Incident Reports

Freed Kamaiyas face reintegration challenges


Lumbini, Bardiya, Gulariya

While the Freed Kamaiyas Resettlement Committee in Bardiya district has successfully resettled 9,928 of the total 11, 875 freed Kamaiyas (formed bonded labourers) identified in the district, it has been facing trouble resettling the remaining 1,855 households of freed Kamaiyas due to a serious budget crunch. According to the committee, they still need about Rs 270 million just to purchase the land at the rate of Rs 1.5 million for each household of freed Kamaiyas. Likewise, they are short of approximately Rs 20 million to be provided to the freed Kamaiyas (at the rate of Rs 10,000 to each household) for the purchase of timber for house construction purposes, informed secretary of the committee and land survey officer Shankar Bista. However, it is not the only problem faced by the committee. Despite being able to provide land to the freed Kamaiyas over the course of the past six years, the committee has not been able to reintegrate the freed Kamaiyas back into society. More than seven per cent of the freed Kamaiyas that have received land have returned to their former homes after constructing a temporary structure over the land received from the government.

According to Bista, this kind of tendency is on the rise among the freed Kamaiyas as they say they had problems reintegrating back into the society owing to lack of proper means of sustenance and “ill-suited location”, to name a few. Except for four households of Kamaiyas, more than two dozen households of freed Kamaiyas resettled in Bastajpur settlement in Manpurtapara in the district, have returned to their former home and professions after setting up temporary structures on the land they received, said local Sundar Tharu. The committee had provided one to one and a half katthas of land to the freed Kamaiyas a year ago. The problem is not only limited to the settlement but all other locations, the resettlement committee stated. While most of the freed Kamaiyas have returned to their old professions or tilling the lands of their former landlords, others have migrated to India in search of employment, said Bintiram Tharu, one of the leaders of the freed Kamaiyas.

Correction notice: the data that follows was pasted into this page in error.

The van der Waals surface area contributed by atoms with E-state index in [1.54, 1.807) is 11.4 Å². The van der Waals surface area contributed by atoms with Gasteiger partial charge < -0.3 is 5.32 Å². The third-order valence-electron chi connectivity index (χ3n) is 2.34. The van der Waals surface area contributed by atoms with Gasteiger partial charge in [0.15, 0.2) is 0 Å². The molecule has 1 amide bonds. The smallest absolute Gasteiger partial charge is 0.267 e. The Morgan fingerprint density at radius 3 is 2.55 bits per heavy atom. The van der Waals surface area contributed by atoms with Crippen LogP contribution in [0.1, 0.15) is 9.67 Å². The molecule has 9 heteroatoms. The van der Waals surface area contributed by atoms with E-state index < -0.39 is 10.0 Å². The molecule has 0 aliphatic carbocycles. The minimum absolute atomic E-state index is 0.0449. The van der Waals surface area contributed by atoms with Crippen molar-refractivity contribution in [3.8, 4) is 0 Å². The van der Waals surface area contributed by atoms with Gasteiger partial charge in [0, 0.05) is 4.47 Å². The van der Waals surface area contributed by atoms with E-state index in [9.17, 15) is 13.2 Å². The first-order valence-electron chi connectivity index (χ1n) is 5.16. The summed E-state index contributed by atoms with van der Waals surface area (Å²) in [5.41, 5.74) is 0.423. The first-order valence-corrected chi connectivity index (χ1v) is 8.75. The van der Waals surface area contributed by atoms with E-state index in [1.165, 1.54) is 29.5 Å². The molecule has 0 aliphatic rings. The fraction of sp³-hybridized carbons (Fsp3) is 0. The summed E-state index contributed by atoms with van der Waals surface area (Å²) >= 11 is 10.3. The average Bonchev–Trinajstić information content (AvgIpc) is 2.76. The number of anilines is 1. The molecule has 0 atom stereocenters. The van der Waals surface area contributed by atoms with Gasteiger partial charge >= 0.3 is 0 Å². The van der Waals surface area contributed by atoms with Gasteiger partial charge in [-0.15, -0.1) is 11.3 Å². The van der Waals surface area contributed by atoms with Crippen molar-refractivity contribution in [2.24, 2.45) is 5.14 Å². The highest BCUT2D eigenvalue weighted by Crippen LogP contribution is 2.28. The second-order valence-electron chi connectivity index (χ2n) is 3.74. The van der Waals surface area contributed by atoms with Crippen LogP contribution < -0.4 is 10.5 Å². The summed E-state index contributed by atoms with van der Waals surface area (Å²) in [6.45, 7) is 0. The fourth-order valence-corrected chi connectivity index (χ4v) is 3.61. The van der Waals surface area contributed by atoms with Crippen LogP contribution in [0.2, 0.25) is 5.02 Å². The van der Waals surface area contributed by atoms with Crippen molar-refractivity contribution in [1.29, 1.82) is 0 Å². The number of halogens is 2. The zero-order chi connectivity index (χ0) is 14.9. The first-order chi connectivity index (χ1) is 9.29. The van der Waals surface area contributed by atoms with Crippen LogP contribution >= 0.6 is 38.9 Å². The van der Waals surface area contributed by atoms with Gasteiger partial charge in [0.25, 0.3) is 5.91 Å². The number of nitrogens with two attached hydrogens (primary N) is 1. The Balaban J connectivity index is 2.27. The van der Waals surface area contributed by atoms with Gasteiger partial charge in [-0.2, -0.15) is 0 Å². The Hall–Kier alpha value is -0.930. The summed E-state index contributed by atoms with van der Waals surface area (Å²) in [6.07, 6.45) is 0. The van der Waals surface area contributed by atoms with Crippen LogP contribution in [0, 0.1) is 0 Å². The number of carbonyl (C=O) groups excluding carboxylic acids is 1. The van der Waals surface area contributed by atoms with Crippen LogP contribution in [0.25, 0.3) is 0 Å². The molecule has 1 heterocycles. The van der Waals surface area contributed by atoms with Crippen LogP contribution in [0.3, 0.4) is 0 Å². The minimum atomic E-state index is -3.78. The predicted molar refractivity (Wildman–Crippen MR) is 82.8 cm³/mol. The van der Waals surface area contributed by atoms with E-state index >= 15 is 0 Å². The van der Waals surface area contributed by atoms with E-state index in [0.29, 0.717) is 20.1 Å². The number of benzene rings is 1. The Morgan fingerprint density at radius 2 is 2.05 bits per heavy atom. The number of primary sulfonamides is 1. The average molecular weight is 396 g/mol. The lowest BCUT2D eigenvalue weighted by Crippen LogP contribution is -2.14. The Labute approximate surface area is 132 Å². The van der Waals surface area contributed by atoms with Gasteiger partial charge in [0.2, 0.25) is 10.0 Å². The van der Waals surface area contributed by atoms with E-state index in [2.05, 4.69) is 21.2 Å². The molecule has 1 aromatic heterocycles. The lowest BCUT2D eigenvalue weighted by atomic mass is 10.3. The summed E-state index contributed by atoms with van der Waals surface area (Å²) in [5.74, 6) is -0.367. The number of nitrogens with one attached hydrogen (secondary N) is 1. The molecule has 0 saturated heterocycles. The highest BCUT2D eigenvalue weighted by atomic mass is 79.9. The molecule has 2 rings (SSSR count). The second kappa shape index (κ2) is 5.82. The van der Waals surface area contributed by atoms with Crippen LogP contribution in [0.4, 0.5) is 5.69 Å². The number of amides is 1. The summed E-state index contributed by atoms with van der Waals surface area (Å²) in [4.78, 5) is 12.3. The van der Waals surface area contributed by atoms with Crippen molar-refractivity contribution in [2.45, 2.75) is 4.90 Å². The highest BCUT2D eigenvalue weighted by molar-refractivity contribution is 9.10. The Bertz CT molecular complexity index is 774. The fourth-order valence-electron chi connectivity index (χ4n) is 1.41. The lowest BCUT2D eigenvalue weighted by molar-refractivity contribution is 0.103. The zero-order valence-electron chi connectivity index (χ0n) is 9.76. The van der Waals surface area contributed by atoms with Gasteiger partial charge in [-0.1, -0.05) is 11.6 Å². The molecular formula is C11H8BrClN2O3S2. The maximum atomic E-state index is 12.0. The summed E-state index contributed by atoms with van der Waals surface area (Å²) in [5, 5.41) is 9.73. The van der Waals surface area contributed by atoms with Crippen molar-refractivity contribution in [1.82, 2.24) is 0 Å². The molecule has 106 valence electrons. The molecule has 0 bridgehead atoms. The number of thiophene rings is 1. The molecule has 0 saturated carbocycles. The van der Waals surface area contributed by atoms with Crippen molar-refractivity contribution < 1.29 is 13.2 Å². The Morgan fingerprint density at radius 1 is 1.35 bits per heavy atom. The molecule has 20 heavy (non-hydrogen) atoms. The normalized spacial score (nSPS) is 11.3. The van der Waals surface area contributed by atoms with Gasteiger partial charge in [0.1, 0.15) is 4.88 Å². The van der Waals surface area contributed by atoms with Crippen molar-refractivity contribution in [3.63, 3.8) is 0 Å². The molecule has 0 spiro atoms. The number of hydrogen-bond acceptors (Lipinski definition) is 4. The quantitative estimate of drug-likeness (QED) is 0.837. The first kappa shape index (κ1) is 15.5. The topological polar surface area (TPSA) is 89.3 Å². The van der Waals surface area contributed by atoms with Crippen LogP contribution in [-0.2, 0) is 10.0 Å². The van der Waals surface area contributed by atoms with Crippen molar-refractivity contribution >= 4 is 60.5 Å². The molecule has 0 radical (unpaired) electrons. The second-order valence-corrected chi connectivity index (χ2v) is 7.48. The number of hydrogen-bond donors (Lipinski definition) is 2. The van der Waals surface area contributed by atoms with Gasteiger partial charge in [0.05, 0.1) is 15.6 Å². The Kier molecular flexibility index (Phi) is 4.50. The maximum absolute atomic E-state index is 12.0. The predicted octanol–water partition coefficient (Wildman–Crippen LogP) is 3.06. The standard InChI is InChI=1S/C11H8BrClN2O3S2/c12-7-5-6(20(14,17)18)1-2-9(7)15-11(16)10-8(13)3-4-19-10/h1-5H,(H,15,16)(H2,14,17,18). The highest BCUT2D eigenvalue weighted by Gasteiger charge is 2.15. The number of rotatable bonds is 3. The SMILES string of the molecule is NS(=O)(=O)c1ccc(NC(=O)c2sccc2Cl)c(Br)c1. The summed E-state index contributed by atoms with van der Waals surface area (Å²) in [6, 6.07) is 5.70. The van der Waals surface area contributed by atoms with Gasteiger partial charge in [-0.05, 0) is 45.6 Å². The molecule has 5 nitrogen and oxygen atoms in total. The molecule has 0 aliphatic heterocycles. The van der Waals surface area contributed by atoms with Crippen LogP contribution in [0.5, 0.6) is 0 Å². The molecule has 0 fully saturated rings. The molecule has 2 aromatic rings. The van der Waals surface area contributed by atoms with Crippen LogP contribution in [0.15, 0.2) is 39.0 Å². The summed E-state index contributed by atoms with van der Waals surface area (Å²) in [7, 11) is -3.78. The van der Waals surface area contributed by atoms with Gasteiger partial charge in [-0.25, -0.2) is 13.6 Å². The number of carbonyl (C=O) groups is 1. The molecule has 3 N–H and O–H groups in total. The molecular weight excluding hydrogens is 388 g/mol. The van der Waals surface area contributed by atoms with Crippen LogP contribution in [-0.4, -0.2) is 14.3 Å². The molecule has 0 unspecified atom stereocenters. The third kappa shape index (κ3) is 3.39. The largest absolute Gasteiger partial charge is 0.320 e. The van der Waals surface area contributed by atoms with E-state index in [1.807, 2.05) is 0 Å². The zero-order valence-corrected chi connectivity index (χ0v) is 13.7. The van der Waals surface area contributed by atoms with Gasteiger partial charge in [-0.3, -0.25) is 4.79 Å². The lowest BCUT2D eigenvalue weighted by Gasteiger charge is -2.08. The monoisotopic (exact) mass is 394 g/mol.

Apart from the forested and public lands, the government has purchased and distributed approximately 1,150 hectares of land, spending over Rs 250 million for the resettlement of the freed Kamaiyas in the district. However, declared free by the government 14 years ago on July 17, 2000, the problems of the freed Kamaiyas have more or less remained the same due to the failure of the government to initiate programmes to reintegrate them back into the society and provide them with alternative means of sustenance.


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